Access to nutritious food is one of the fundamental rights of every Indonesian. Nutritious food is an essential factor in Indonesia’s economic development. Nutritious food can help improve people’s productivity and health, two critical components of economic growth.
Nutritious food can increase the work productivity of the Indonesian people. Nutritious food can provide the nutrients needed to increase energy and concentration. It can help improve work productivity, increase income and create jobs.
In addition, nutritious food can also help improve the health of the Indonesian people. Healthy food contains the nutrients needed to maintain a healthy body and reduce disease risk. It will reduce health costs incurred to treat disease, help improve people’s welfare and increase productivity.
Using data from the March 2021 Susenas, IDEAS can construct subjective and objective indicators of nutritional adequacy. Subjectively, this indicator was obtained from Susenas respondents’ acknowledgment of whether the household could eat healthy and nutritious food over the past year. As a result, it was found that there were 23.4 million Indonesians, or the equivalent of 8.62 percent of the population, who could not afford to eat healthy and nutritious food.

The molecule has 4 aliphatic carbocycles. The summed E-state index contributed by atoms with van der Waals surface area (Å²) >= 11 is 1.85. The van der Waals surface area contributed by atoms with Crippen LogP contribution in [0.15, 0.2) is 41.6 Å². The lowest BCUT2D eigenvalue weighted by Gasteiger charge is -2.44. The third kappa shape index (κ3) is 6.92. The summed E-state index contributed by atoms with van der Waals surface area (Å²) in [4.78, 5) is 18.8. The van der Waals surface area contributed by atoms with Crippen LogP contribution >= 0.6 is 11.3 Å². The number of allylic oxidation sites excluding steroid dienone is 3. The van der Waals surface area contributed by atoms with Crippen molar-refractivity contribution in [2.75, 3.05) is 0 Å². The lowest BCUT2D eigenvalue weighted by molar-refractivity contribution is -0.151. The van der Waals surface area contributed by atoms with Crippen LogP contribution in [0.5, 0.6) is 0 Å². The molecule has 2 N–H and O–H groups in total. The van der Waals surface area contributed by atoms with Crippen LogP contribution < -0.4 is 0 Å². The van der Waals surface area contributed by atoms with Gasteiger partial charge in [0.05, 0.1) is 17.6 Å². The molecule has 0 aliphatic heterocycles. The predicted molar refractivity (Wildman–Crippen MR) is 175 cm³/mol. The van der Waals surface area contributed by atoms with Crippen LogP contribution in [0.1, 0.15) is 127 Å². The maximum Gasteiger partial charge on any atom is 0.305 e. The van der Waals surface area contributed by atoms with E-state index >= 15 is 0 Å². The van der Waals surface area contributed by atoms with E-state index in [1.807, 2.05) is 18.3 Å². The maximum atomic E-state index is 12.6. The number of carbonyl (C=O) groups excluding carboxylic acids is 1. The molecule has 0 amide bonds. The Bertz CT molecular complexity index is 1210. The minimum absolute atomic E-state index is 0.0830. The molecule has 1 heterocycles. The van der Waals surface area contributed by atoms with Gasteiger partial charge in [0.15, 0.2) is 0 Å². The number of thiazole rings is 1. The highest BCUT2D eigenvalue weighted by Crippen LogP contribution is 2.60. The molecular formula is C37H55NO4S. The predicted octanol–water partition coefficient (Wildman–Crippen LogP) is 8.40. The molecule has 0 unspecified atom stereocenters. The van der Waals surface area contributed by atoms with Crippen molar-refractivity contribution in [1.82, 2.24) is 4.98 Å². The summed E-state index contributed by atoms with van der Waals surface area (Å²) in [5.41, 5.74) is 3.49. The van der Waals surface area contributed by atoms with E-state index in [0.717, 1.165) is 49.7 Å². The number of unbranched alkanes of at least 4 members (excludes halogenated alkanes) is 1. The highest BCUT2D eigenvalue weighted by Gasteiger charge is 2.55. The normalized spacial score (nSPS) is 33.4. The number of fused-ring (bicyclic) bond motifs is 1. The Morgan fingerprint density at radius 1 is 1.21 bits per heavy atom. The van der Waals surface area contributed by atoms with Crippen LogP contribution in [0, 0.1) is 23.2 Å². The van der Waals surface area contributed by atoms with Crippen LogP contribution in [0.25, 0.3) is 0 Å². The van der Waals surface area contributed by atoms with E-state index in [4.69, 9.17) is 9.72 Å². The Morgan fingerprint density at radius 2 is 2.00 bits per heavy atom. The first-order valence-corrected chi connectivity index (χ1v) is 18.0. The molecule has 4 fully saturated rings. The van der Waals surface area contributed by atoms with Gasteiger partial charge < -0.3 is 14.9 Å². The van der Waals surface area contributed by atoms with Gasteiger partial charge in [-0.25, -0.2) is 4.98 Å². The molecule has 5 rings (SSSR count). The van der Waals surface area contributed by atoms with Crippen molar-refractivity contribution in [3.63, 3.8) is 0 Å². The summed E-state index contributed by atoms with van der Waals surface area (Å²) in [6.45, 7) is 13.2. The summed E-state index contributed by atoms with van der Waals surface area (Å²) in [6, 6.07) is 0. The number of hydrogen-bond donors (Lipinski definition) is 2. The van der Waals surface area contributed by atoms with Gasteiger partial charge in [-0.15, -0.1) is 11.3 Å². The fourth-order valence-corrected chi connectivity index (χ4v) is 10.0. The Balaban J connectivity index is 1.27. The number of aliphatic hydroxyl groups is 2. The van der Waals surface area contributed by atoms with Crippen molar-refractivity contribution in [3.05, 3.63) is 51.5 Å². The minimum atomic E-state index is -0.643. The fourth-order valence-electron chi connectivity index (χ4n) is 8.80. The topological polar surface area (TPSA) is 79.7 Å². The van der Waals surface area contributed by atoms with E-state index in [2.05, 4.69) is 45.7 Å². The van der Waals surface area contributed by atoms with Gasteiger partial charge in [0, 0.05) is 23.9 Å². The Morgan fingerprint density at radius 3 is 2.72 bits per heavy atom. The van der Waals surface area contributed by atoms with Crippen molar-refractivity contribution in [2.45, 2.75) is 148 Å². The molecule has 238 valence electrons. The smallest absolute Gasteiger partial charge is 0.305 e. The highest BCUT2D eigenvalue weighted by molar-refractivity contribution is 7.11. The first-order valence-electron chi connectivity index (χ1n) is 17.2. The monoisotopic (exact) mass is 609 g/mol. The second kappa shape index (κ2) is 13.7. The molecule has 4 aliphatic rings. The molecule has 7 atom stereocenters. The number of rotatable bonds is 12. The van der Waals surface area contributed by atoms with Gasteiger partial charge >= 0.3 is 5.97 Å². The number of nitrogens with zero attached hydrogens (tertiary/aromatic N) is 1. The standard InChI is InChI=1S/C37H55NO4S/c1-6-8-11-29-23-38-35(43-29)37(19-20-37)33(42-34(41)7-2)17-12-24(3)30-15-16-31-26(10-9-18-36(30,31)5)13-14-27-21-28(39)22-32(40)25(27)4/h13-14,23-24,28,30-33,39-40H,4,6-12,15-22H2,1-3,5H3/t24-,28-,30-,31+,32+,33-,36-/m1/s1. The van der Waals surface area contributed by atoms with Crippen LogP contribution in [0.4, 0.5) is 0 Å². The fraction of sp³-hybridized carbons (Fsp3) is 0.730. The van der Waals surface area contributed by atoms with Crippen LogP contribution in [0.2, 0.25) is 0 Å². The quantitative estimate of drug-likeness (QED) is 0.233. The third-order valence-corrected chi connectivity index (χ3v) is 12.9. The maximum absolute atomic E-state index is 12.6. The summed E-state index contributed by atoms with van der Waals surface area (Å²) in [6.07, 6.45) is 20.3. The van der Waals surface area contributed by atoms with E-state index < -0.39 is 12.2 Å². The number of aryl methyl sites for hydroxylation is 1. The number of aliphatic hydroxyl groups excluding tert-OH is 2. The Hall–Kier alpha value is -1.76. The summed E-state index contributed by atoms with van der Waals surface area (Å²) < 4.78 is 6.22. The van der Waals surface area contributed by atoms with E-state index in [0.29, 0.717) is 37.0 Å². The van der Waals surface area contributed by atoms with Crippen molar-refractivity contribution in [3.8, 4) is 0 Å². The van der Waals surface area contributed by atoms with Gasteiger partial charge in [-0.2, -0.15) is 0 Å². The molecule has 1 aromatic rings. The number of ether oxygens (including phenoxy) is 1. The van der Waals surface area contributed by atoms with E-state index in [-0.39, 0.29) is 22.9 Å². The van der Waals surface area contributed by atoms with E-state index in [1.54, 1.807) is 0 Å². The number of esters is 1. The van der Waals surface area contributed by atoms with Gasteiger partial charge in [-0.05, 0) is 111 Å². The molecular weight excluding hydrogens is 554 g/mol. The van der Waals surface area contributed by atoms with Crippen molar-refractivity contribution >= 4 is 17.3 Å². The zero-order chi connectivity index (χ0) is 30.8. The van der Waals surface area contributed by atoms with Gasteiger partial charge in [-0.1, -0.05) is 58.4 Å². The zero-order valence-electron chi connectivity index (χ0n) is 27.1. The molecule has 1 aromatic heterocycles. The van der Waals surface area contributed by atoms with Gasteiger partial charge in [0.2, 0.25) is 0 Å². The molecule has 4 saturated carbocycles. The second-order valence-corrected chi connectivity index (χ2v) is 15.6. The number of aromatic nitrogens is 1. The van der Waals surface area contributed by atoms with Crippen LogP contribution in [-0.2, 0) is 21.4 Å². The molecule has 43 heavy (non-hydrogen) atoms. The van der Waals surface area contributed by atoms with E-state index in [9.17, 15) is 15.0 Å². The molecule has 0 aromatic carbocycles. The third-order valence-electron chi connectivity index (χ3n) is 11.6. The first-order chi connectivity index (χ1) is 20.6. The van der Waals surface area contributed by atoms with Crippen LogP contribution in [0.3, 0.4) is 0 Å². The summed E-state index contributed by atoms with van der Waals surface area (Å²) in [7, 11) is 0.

Objectively, IDEAS uses the indicators of nutritional adequacy ﬁgures stipulated in the Regulation of the Minister of Health No. 28 of 2019 concerning the recommended nutritional adequacy rate for Indonesian people. Using this determination, we ﬁnd a reality that is far from predictable. Objectively, 205.1 million people, or 75.7 percent of Indonesia’s population, have not yet met this nutritional adequacy rate.
If examined further at the regency and city level, there are only a few regions and cities whose community recognition exceeds reality. It also shows the low literacy of the community regarding nutritious food. Many think they have eaten nutritious food, but their meals have not met the recommended nutritional adequacy rate.
The gap between reality and recognition is quite broad. For example, in Dogiyai Regency, only 7.34 percent of the population admit that they cannot afford to eat healthy and nutritious food. However, the